Her TV appearance shows she will only protect Epstein's friends for so long
If nothing else, Ghislaine Behind Bars — Ghislaine Maxwell’s exclusive interview for TalkTV, aired last night — gave an interesting insight into the realities of life in a low-security American prison. We learnt, for instance, that inmates are expected to make their beds “military style” and that the meat-free meal options usually feature either beans or tofu, although the latter is so bereft of seasoning that it is almost unpalatable. Not quite The Shawshank Redemption, then, but not much fun for a woman who has probably never before been tasked with making her own bed.
All in all, this was an odd spectacle, with no more than 20 minutes of grainy interview footage spun out into an hour-long special, complete with TV psychologists and legal commentary. Maxwell speaks in an English drawl with occasional Americanisms, rearranges her hair frequently, and refuses to apologise to her victims. Her manner has widely been branded as “narcissistic”, which is hardly surprising in a convicted sex offender.
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What’s really interesting about the interview, though, is the process of escalation. Back in October of last year Maxwell gave her first interview from prison, during which she spoke of her “dear friend” Prince Andrew in a way that must have made the Buckingham Palace communications team wince. But last night’s interview was longer and more detailed, offering more meat to the media, rather than just unseasoned tofu.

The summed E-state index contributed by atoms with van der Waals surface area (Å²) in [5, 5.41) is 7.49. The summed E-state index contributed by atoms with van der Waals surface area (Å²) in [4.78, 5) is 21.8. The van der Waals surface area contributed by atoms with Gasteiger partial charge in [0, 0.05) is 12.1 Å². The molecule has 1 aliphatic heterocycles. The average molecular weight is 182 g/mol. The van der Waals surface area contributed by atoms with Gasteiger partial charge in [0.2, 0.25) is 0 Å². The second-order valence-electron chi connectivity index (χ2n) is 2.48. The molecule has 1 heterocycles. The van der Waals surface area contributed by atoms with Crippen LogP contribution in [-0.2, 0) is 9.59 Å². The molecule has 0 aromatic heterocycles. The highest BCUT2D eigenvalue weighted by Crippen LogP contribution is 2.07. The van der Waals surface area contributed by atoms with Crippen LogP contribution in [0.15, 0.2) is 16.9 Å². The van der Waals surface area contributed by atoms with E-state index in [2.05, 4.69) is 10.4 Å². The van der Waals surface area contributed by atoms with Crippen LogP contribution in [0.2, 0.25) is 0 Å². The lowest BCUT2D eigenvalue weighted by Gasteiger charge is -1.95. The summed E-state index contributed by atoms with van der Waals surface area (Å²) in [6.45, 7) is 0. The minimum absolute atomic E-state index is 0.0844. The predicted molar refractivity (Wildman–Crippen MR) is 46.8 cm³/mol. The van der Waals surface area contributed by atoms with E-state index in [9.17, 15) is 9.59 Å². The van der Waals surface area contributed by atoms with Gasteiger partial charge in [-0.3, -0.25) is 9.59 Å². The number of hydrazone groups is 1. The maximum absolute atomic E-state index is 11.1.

Among several explosive claims, Maxwell insisted that her boss-lover-accomplice Jeffrey Epstein was murdered, and that the negligent prison authorities were to blame. “I say Epstein has died,” she replied when asked if she had a message for his victims, “and they should take their disappointment and upset out on the authorities who allowed that to happen.”
We can assume from these statements that Maxwell also considers herself to be at risk of murder in prison. Close observers of her case have noted that the surveillance cameras witnesses claim were fitted in bedrooms in Epstein’s many properties could well have been used for the purpose of collecting material to be used for blackmail, suggesting that any number of Epstein’s rich and powerful friends could have had a motivation to see him silenced.
It was widely assumed at the time of her conviction that Maxwell was not going to spill the beans on the other men involved in Epstein’s sex trafficking ring, including the high-profile passengers who flew on the so-called ‘Lolita Express.’ Maxwell’s brother Ian told the Sunday Times at the time that the prosecution had “confirmed no plea bargain offers were made or received” before the trial, and that “I expect that position to be maintained.”
But 20 years of incarceration is a long time. In the seven months since her conviction Maxwell has now blabbed to the media twice, with increasing candour. We know that she resents her public portrayal as “the cruellest, meanest, most poisonous person” and we know that she is “depressed” in prison. She is determined to appeal her conviction, and we learnt from Ghislaine Behind Bars that she gets through her days by focusing on the hope of release.
Maxwell’s belief that Epstein was murdered may well have stopped her from flipping, for fear of suffering the same fate. But the public has an insatiable appetite for more and more coverage of this compelling case, and Maxwell’s life in prison may be miserable enough to make the risks of a plea bargain seem worth it.
It is likely that Maxwell will not only continue to give interviews, but also that she will eventually decide to stop protecting the ‘Lolita Express’ passengers. When that happens, the ensuing carnage will make Prince Andrew’s public disgrace look like a warm-up act.